Runner’s Banana Bread 101

I’ll start this this post with a warning: I am not very domestic and rarely cook. I can follow recipes pretty well but typically don’t have time to spend in the kitchen cooking up a whole dinner or anything else. However, this is one recipe that I love and try to cook as often as I can. It usually takes a plethora of bananas to be dropped on my doorstep to get the motivation! After a high school cross country meet last week, where three bunches of bananas were left over and were waiting to be claimed, I had all the motivation I needed. I ran to the store and stocked up on all the other missing items and immediately got started. I’ve made two loaves of banana bread so far. With more more to come (for the cross country team!).

The best part about this banana bread recipe (which was given to my by a friend – Adam) is that it is full of healthy stuff. I call it the healthy version of your typical banana bread – only really really good. So I figured I’d share the recipe with others and maybe you’ll give it a try. It’s great for us runners – as it if full of fruit, nuts, whole grains, and all that other stuff that helps give us energy! Oh – and it’s so easy. Just mix up the ingredients and let them bake! (You could even go for a 60 minute run while you are waiting for the bread to finish!) Let me know your thoughts!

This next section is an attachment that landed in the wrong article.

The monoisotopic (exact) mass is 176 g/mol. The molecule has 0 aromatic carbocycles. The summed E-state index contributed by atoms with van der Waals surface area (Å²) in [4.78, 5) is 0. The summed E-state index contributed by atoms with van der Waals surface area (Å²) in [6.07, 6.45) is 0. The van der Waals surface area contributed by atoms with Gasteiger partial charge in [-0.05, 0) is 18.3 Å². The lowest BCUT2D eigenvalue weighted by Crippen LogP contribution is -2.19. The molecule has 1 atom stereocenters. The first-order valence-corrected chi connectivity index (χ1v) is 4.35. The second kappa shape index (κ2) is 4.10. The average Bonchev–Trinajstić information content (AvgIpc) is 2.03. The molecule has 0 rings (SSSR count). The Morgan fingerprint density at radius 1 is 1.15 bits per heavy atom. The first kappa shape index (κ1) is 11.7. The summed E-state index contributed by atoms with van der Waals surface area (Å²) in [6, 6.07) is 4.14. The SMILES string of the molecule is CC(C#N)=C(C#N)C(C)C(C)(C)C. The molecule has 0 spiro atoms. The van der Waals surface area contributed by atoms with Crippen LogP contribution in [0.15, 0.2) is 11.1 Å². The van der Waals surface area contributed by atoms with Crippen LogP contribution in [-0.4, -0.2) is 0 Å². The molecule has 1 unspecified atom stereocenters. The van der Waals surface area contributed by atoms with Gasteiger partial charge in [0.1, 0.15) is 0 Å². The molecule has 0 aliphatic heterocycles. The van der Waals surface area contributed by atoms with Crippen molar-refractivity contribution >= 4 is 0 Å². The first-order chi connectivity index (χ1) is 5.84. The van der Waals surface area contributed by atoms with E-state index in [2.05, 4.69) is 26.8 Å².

Runner’s Banana Bread 101

What you will need: 

  • 5 ripe bananas
  • 2 cups of whole grain flour
  • 2 tsp baking powder
  • 1/2 tsp baking soda
  • 1/3 cup olive oil
  • 2/3 cup sweetener (I usually use a mix of honey and brown sugar;you can also sub in nectar for a lighter taste)
  • cinnamon to taste
  • 1 tsp of vanilla extract
  • handful of pecans, almonds, raisins and/or chocolate chips (your choice!)
  • 2 eggs
  • sugar in the raw

What to do:

  • Preheat oven to 350 degrees
  • Mix everything together in a bowl (except for the sugar in the raw)
  • Spray 9×5 baking dish (loaf style) with olive oil and then pour in batter
  • Sprinkle top with sugar in the raw (which will give it a crusty, delicious top)
  • Bake for 60-65 minutes
  • Let cool, slice and eat!

 

 

A Distance Runner’s Strength

On Monday afternoon, one of our runners – a senior girl – did something she had never done before. She won a major high school cross country invitational race. To make it even more special, it was our own school hosted Spanish River Invitational. The girl is Ellyn and her win was extra special for a number of reasons.